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I am trying to classify a topographic cross section (profile) using a machine learning method. The classification consists of 2 main classes (scarp, no scarp) and 3 sub-classes (cls1, cls2, and cls3) that correspond to easternward and westernward inclined scarps, or flat areas, respectively.

An example of profile: enter image description here

Some examples of data I extracted from this topography look like this: enter image description here

These data are normalized, and I have 16 variables that may distinguish the classes I need. The expression of these data vary from profile to profile, and instead of using a rule-based system, I would like to get the classes for each topographic data point probabilistically.

However, the machine learning method to use is uncertain (neural network (NN)? Regression Tree? or SVM?). For Regression Tree or SVM, I have re-worked the representation of the data to get the dataset 2 in Fig.2.

For the 1st representations of data (data set 1), I tried a non-linear classification approach using a NN system (built with TensorFlow). However, after training and testing, I get 80 to 85% accuracy for the first, and only 50% accuracy for the second... Note that I have 1700 profiles in total (multiplied by around 500 points), and I used only 70 profiles as training data.

My question is:

Should I consider using the 2nd set of data for classification with Regression Tree or SVM, or would you advise me to still consider the NN approach but improve it (through, e.g. more data, better representation...).

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    $\begingroup$ I am not quite the expert on neural networks, but why use so little of your data (70/6000) to fit the model? $\endgroup$ – IWS May 3 '17 at 11:03
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    $\begingroup$ Well, I manually attribute classes to the data, aided by if-else statements, and it takes a bunch of time to do it correctly... $\endgroup$ – JrCaspian May 3 '17 at 11:13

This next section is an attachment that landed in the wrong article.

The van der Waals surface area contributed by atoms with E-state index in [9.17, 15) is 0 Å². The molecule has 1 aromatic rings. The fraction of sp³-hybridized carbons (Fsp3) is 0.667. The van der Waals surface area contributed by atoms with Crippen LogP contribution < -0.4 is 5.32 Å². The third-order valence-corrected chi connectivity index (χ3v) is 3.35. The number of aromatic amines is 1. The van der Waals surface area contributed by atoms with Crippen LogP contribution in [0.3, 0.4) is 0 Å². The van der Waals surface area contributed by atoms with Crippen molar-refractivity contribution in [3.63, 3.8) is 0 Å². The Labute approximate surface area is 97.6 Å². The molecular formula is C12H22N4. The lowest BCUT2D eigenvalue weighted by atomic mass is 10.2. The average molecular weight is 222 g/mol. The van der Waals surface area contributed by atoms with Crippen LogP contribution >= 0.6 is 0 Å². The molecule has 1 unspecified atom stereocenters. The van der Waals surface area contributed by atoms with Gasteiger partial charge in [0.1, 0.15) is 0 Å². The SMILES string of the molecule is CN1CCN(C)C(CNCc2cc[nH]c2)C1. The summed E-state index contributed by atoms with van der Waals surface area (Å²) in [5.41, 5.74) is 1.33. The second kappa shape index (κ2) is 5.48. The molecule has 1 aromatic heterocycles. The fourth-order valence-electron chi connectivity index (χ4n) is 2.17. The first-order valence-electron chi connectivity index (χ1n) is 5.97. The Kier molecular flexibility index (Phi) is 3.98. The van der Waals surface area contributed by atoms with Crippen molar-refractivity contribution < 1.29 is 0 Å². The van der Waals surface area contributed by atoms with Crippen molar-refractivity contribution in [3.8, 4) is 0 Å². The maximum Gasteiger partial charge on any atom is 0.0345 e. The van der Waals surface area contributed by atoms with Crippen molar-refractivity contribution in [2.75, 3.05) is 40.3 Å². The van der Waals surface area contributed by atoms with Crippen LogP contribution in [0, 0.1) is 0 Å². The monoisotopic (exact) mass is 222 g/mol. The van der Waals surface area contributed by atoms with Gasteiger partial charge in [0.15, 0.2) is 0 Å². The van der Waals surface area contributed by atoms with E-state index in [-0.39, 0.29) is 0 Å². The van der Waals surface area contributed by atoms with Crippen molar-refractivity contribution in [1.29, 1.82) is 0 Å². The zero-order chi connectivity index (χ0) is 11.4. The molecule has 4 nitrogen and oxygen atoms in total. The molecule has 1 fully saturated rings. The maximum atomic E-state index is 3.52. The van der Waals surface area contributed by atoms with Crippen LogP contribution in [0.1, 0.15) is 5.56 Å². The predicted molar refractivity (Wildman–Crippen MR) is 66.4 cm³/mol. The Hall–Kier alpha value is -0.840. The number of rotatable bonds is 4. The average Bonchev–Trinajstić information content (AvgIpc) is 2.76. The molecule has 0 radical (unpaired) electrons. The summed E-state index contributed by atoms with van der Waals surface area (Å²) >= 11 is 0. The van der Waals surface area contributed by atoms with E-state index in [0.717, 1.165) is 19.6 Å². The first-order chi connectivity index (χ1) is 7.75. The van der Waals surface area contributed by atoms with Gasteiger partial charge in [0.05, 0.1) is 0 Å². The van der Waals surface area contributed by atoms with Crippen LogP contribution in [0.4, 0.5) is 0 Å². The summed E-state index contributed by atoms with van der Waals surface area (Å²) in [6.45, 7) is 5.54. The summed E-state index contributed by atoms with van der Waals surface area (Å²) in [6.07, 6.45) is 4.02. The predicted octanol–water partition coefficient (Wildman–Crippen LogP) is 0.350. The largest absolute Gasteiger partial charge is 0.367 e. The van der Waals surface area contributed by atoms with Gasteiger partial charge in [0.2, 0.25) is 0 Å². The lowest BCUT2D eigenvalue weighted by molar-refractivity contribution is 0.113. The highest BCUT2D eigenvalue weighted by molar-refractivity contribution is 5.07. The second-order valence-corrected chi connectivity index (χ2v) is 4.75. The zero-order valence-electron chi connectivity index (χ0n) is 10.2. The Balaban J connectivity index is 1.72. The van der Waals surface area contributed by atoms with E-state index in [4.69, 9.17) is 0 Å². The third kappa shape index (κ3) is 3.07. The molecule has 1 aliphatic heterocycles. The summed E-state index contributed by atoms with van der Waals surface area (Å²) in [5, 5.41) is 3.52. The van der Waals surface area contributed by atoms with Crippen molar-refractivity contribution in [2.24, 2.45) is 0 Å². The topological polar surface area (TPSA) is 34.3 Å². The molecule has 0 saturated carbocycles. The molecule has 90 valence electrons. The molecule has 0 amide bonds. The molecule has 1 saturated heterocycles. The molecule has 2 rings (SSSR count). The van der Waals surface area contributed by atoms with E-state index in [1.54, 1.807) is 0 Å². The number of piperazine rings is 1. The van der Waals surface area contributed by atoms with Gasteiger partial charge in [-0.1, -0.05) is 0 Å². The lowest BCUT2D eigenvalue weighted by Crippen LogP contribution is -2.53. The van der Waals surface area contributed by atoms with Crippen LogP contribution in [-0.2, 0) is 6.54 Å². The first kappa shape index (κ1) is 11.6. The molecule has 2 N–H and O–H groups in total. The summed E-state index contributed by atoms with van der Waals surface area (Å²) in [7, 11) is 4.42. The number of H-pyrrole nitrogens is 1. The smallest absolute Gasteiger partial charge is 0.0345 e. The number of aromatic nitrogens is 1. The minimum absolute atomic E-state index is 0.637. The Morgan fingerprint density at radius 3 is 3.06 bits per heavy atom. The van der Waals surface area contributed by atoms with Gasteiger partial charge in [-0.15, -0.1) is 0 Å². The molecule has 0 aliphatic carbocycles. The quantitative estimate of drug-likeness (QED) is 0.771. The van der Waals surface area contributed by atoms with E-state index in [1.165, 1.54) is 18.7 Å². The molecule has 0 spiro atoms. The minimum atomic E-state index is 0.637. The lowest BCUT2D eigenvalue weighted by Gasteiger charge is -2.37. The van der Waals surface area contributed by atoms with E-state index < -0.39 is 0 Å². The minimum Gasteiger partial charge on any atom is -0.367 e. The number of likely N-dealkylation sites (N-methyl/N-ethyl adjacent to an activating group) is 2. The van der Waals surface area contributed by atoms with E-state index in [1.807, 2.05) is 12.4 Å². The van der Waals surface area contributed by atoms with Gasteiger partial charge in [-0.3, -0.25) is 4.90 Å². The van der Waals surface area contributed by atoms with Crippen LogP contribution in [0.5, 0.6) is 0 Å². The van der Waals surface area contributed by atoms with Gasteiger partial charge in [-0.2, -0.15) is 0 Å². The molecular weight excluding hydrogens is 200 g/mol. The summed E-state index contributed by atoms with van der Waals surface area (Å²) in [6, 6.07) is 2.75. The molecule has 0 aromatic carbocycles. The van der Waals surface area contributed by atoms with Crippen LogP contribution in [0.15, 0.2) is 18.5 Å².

• $\begingroup$ Since you have started on the NN journey (and invested time/effort) it probably will be worthwhile to explore it further by trying to refine the model before considering other models/approaches $\endgroup$ – Ironluca May 3 '17 at 12:19
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First of all, you should keep labelling your data by hand --maybe a rough labelling first-- to train your neural network. As you have, 500*4 = 2000 features in the input space (4 variables per profile, and each profile has 500 points right?)! So 70 examples to train on is very little to learn something in such high-dimensional space...(and this holds for linear methods too, you will need a good regularization anyway).

Even if the neural networks might give you better final results after a bit of improvements, you will most likely gain better insights by trying to get good results with SVM let's say. And after all, if you manage to get good results with SVM and good insights in the data, then it may benefit for your NN approach.

So my main advise will be to reduce the dimensionality "by hands" before doing the classification (I say "by hands" to discard neural networks). Namely try to get features from your profiles that will help you classify them as scarp or no scarp : (here just random examples to foster ideas):

  • mean eastward length of all bouts
  • overall eastward length
  • variance of the bouts
  • ratio of number of eastward over flat
  • etc...

And all the above for each sub-classes in the profile (all the above collapses the spatial information you have, a bit like in your dataset 2, keep this in mind!).

Then you will be able to see which feature helped. Other than that you might use data-driven dimensionality reduction like PCA, or if you want to keep the spatial information of the profile you could think of other methods too (convolution with specific kernels?). But all this will make the subsequent classification faster, lighter and more interpretable. Finally it will surely give you ideas on how to improve the neural network (e.g. which architecture to use!).

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  • $\begingroup$ Sorry, just realized I might have just charged ahead with this idea that you were classifying scrap vs no scrap for each profile.... But if you were to classify each data point on each profile in one of the three subclasses, then the problem is kind of solved already, dataset2 with SVM should be near perfect. $\endgroup$ – H. Rev. May 5 '17 at 10:28

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